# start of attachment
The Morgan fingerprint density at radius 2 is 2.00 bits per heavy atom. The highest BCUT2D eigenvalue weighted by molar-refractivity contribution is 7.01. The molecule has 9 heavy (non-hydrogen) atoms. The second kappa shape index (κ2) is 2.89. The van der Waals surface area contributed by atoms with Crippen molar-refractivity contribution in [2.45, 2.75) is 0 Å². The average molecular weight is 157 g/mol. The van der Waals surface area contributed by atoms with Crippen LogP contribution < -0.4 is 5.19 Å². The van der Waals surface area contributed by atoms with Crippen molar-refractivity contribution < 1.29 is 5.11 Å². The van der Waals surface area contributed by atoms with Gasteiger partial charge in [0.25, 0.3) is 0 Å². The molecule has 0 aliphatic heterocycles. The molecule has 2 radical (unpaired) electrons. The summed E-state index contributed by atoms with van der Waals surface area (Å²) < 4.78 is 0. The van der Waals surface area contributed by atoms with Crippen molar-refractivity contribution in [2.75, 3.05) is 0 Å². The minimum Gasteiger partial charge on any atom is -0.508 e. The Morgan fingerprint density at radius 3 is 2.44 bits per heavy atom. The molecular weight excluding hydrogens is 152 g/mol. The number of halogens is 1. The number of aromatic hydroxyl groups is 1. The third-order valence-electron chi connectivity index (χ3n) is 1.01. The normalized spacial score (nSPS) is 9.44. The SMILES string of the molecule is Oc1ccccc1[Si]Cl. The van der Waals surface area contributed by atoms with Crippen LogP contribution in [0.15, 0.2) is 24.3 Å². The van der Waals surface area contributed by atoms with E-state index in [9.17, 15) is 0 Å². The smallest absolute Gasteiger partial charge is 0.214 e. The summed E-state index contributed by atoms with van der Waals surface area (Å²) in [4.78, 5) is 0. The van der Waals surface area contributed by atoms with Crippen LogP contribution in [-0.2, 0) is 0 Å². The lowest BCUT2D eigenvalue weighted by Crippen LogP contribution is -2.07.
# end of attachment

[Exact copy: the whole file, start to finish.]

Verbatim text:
The Morgan fingerprint density at radius 2 is 2.00 bits per heavy atom. The highest BCUT2D eigenvalue weighted by molar-refractivity contribution is 7.01. The molecule has 9 heavy (non-hydrogen) atoms. The second kappa shape index (κ2) is 2.89. The van der Waals surface area contributed by atoms with Crippen molar-refractivity contribution in [2.45, 2.75) is 0 Å². The average molecular weight is 157 g/mol. The van der Waals surface area contributed by atoms with Crippen LogP contribution < -0.4 is 5.19 Å². The van der Waals surface area contributed by atoms with Crippen molar-refractivity contribution < 1.29 is 5.11 Å². The van der Waals surface area contributed by atoms with Gasteiger partial charge in [0.25, 0.3) is 0 Å². The molecule has 0 aliphatic heterocycles. The molecule has 2 radical (unpaired) electrons. The summed E-state index contributed by atoms with van der Waals surface area (Å²) < 4.78 is 0. The van der Waals surface area contributed by atoms with Crippen molar-refractivity contribution in [2.75, 3.05) is 0 Å². The minimum Gasteiger partial charge on any atom is -0.508 e. The Morgan fingerprint density at radius 3 is 2.44 bits per heavy atom. The molecular weight excluding hydrogens is 152 g/mol. The number of halogens is 1. The number of aromatic hydroxyl groups is 1. The third-order valence-electron chi connectivity index (χ3n) is 1.01. The normalized spacial score (nSPS) is 9.44. The SMILES string of the molecule is Oc1ccccc1[Si]Cl. The van der Waals surface area contributed by atoms with Crippen LogP contribution in [0.15, 0.2) is 24.3 Å². The van der Waals surface area contributed by atoms with E-state index in [9.17, 15) is 0 Å². The smallest absolute Gasteiger partial charge is 0.214 e. The summed E-state index contributed by atoms with van der Waals surface area (Å²) in [4.78, 5) is 0. The van der Waals surface area contributed by atoms with Crippen LogP contribution in [-0.2, 0) is 0 Å². The lowest BCUT2D eigenvalue weighted by Crippen LogP contribution is -2.07.